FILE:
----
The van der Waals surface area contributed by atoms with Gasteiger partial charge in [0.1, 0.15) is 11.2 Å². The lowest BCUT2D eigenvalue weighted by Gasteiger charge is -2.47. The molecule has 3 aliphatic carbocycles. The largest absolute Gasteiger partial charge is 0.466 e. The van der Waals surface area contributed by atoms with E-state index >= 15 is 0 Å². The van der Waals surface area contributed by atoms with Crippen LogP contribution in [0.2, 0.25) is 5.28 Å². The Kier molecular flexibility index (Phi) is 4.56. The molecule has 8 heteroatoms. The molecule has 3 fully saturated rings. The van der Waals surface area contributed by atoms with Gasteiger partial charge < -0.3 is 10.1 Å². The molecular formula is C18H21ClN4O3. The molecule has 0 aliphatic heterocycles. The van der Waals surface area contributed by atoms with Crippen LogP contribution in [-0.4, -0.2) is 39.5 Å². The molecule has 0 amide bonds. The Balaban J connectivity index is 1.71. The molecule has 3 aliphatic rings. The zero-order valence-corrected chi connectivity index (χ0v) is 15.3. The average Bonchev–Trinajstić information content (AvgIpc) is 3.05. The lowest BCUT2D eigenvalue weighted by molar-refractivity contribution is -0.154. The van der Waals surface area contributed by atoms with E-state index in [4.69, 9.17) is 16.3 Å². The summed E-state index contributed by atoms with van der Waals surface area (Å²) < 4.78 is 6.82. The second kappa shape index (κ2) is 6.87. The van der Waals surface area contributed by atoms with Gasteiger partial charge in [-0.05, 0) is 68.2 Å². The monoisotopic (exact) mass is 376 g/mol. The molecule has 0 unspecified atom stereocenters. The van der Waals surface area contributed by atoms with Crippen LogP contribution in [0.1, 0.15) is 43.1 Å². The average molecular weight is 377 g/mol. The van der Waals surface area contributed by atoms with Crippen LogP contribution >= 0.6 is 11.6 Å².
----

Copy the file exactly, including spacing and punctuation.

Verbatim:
The van der Waals surface area contributed by atoms with Gasteiger partial charge in [0.1, 0.15) is 11.2 Å². The lowest BCUT2D eigenvalue weighted by Gasteiger charge is -2.47. The molecule has 3 aliphatic carbocycles. The largest absolute Gasteiger partial charge is 0.466 e. The van der Waals surface area contributed by atoms with E-state index >= 15 is 0 Å². The van der Waals surface area contributed by atoms with Crippen LogP contribution in [0.2, 0.25) is 5.28 Å². The Kier molecular flexibility index (Phi) is 4.56. The molecule has 8 heteroatoms. The molecule has 3 fully saturated rings. The van der Waals surface area contributed by atoms with Gasteiger partial charge < -0.3 is 10.1 Å². The molecular formula is C18H21ClN4O3. The molecule has 0 aliphatic heterocycles. The van der Waals surface area contributed by atoms with Crippen LogP contribution in [-0.4, -0.2) is 39.5 Å². The molecule has 0 amide bonds. The Balaban J connectivity index is 1.71. The molecule has 3 aliphatic rings. The zero-order valence-corrected chi connectivity index (χ0v) is 15.3. The average Bonchev–Trinajstić information content (AvgIpc) is 3.05. The lowest BCUT2D eigenvalue weighted by molar-refractivity contribution is -0.154. The van der Waals surface area contributed by atoms with E-state index in [4.69, 9.17) is 16.3 Å². The summed E-state index contributed by atoms with van der Waals surface area (Å²) < 4.78 is 6.82. The second kappa shape index (κ2) is 6.87. The van der Waals surface area contributed by atoms with Gasteiger partial charge in [-0.05, 0) is 68.2 Å². The monoisotopic (exact) mass is 376 g/mol. The molecule has 0 unspecified atom stereocenters. The van der Waals surface area contributed by atoms with Crippen LogP contribution in [0.1, 0.15) is 43.1 Å². The average molecular weight is 377 g/mol. The van der Waals surface area contributed by atoms with Crippen LogP contribution >= 0.6 is 11.6 Å².